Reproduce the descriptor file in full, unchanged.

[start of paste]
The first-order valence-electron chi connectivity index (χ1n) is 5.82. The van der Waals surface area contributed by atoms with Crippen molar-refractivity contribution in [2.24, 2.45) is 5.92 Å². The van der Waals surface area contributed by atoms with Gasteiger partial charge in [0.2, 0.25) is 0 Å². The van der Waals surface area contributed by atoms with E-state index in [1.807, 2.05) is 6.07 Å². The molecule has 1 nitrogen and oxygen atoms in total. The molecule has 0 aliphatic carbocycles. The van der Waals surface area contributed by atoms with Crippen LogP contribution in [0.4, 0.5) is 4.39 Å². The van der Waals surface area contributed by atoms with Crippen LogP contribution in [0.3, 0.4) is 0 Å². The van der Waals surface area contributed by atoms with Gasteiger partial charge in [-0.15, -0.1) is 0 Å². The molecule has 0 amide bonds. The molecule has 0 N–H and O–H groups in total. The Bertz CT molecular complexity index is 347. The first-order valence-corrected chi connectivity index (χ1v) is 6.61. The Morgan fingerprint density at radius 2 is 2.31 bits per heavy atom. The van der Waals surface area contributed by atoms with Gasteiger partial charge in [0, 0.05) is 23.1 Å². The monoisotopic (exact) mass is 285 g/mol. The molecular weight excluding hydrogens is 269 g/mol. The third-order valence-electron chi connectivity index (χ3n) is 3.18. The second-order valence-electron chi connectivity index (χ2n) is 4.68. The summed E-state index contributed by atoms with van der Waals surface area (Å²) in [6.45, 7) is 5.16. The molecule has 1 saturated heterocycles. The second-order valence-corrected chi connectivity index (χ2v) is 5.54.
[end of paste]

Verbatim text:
The first-order valence-electron chi connectivity index (χ1n) is 5.82. The van der Waals surface area contributed by atoms with Crippen molar-refractivity contribution in [2.24, 2.45) is 5.92 Å². The van der Waals surface area contributed by atoms with Gasteiger partial charge in [0.2, 0.25) is 0 Å². The van der Waals surface area contributed by atoms with E-state index in [1.807, 2.05) is 6.07 Å². The molecule has 1 nitrogen and oxygen atoms in total. The molecule has 0 aliphatic carbocycles. The van der Waals surface area contributed by atoms with Crippen LogP contribution in [0.4, 0.5) is 4.39 Å². The van der Waals surface area contributed by atoms with Crippen LogP contribution in [0.3, 0.4) is 0 Å². The van der Waals surface area contributed by atoms with Gasteiger partial charge in [-0.15, -0.1) is 0 Å². The molecule has 0 amide bonds. The molecule has 0 N–H and O–H groups in total. The Bertz CT molecular complexity index is 347. The first-order valence-corrected chi connectivity index (χ1v) is 6.61. The Morgan fingerprint density at radius 2 is 2.31 bits per heavy atom. The van der Waals surface area contributed by atoms with Gasteiger partial charge in [0, 0.05) is 23.1 Å². The monoisotopic (exact) mass is 285 g/mol. The molecular weight excluding hydrogens is 269 g/mol. The third-order valence-electron chi connectivity index (χ3n) is 3.18. The second-order valence-electron chi connectivity index (χ2n) is 4.68. The summed E-state index contributed by atoms with van der Waals surface area (Å²) in [6.45, 7) is 5.16. The molecule has 1 saturated heterocycles. The second-order valence-corrected chi connectivity index (χ2v) is 5.54.